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Women’s basketball holds highest rank yet

Womens basketball holds highest rank yet

Holding the No. 23 ranking in the Associated Press preseason poll, the Horned Frogs women’s basketball team has never been ranked higher before the season started.

With three players who averaged 20 minutes or more returning, head coach Jeff Mittie said playing experience would be important.

“You can have seniors that maybe haven’t been on the floor but ours have and they’ve all started in their career,” the twelfth-year head coach said. “I think their experience of having been there and been through the process, hopefully helping some of these younger players.”

Last season, senior guard Emily Carter led the team in scoring (14.4 ppg), and sophomore forward Starr Crawford averaged close to a double-double (9.8 ppg and 8.8 rpg), but the key player is senior guard/forward Helena Sverrisdottir. Coming off a season in which she averaged 13.6 points and 6.7 rebounds per game, Sverrisdottir was named as one of 30 players on the Wooden Award watch list, given to the nation’s best player.

Along with their four seniors, the Horned Frogs also have five freshmen. Mittie said forward Aron Garcia and guard/forward Briesha Wynn have been the most impressive of the Lady Frogs’ newcomers.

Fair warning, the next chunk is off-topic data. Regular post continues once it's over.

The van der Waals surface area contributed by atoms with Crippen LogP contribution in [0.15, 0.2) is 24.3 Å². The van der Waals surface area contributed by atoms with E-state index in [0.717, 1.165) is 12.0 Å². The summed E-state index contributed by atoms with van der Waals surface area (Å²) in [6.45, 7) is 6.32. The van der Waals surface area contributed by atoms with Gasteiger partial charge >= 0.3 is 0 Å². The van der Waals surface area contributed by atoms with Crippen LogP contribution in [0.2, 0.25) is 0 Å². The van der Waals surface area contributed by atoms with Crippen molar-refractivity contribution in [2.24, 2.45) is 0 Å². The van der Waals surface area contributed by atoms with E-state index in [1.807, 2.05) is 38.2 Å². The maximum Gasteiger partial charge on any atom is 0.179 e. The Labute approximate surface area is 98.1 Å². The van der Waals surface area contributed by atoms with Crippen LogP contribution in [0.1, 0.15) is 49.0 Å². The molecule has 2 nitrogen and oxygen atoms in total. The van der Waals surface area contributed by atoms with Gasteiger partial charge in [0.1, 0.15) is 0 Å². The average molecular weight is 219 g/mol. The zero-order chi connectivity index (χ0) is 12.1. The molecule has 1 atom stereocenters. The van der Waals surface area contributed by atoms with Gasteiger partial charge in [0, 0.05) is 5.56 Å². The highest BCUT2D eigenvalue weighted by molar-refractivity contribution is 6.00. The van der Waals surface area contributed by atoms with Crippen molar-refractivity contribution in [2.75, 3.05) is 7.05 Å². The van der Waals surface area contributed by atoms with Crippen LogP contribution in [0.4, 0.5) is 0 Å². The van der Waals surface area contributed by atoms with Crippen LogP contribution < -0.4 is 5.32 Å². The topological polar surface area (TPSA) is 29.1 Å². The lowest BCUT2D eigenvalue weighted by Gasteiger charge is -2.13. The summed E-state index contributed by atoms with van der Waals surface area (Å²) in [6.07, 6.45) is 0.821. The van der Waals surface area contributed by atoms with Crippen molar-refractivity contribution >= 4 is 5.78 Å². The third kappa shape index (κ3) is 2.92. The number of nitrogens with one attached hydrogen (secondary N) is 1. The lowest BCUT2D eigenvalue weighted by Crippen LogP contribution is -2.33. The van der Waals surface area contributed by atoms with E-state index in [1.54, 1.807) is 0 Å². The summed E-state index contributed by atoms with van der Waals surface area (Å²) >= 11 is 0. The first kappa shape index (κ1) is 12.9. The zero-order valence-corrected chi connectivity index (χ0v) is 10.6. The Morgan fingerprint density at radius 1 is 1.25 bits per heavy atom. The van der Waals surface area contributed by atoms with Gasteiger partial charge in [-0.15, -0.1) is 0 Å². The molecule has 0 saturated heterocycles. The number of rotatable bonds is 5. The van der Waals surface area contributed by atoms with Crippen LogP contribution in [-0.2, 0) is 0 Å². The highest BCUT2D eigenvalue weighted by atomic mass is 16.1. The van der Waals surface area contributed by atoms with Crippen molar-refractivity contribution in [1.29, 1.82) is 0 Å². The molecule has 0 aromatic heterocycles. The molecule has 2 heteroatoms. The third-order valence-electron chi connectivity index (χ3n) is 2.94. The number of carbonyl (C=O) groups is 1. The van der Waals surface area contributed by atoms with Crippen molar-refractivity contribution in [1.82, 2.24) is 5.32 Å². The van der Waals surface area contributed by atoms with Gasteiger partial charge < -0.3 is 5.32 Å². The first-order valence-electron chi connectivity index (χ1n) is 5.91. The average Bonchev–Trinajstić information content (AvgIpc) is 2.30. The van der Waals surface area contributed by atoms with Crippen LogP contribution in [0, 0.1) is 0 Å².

“They’ve been the ones that I would say have the early lead on getting some playing time, but that consistency is a big thing,” he said. “You’ve got to bring it every day at this level and it won’t get any easier.”

Mittie said he envisioned his team creating mismatches throughout the season because it could start a lineup that included any combination of nine different players who are six-feet tall or taller.

“In our offense we have the flexibility and versatility to put players in different spots. All the pieces are pretty interchangeable,” he said.

One thing the Frogs hope to accomplish this season is to surpass the first round of the NCAA Tournament, something they have not done since 2006. TCU will play five teams ranked in the Top 25 during non-conference play. Sverrisdottir said those tough games would help prepare the team to make a postseason run.

“It’s definitely going to push us to be able to come out every night and play good and play together so that it will help us and prepare us,” she said.

The first round tournament exit in March was the Frogs ninth trip to March Madness under Mittie and the Frogs have never earned a berth in the Sweet Sixteen.

Regardless of that, Mittie said the team has high expectations.

“We want to get to the Final Four. We want to push it even farther than we have in the past,” Mittie said. “I don’t want to sell this team short. This is a team that’s capable of being a good basketball team.”

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